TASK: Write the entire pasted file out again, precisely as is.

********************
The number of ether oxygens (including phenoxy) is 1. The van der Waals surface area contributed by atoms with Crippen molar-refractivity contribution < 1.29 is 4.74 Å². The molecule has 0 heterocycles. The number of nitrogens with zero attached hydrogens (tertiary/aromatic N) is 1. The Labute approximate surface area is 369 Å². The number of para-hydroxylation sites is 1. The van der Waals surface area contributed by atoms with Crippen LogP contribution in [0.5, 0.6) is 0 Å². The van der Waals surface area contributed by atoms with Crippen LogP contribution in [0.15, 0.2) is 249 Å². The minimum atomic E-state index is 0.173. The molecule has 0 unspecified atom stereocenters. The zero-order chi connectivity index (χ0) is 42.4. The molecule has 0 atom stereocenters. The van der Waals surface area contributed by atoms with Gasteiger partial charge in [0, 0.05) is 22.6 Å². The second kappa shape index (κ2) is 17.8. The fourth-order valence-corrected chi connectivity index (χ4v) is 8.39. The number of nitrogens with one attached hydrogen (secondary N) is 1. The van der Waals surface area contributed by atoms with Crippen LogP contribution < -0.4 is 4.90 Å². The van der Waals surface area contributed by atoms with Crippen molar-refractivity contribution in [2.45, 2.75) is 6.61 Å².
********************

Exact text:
The number of ether oxygens (including phenoxy) is 1. The van der Waals surface area contributed by atoms with Crippen molar-refractivity contribution < 1.29 is 4.74 Å². The molecule has 0 heterocycles. The number of nitrogens with zero attached hydrogens (tertiary/aromatic N) is 1. The Labute approximate surface area is 369 Å². The number of para-hydroxylation sites is 1. The van der Waals surface area contributed by atoms with Crippen LogP contribution in [0.5, 0.6) is 0 Å². The van der Waals surface area contributed by atoms with Crippen LogP contribution in [0.15, 0.2) is 249 Å². The minimum atomic E-state index is 0.173. The molecule has 0 unspecified atom stereocenters. The zero-order chi connectivity index (χ0) is 42.4. The molecule has 0 atom stereocenters. The van der Waals surface area contributed by atoms with Gasteiger partial charge in [0, 0.05) is 22.6 Å². The second kappa shape index (κ2) is 17.8. The fourth-order valence-corrected chi connectivity index (χ4v) is 8.39. The number of nitrogens with one attached hydrogen (secondary N) is 1. The van der Waals surface area contributed by atoms with Crippen LogP contribution < -0.4 is 4.90 Å². The van der Waals surface area contributed by atoms with Crippen molar-refractivity contribution in [2.45, 2.75) is 6.61 Å².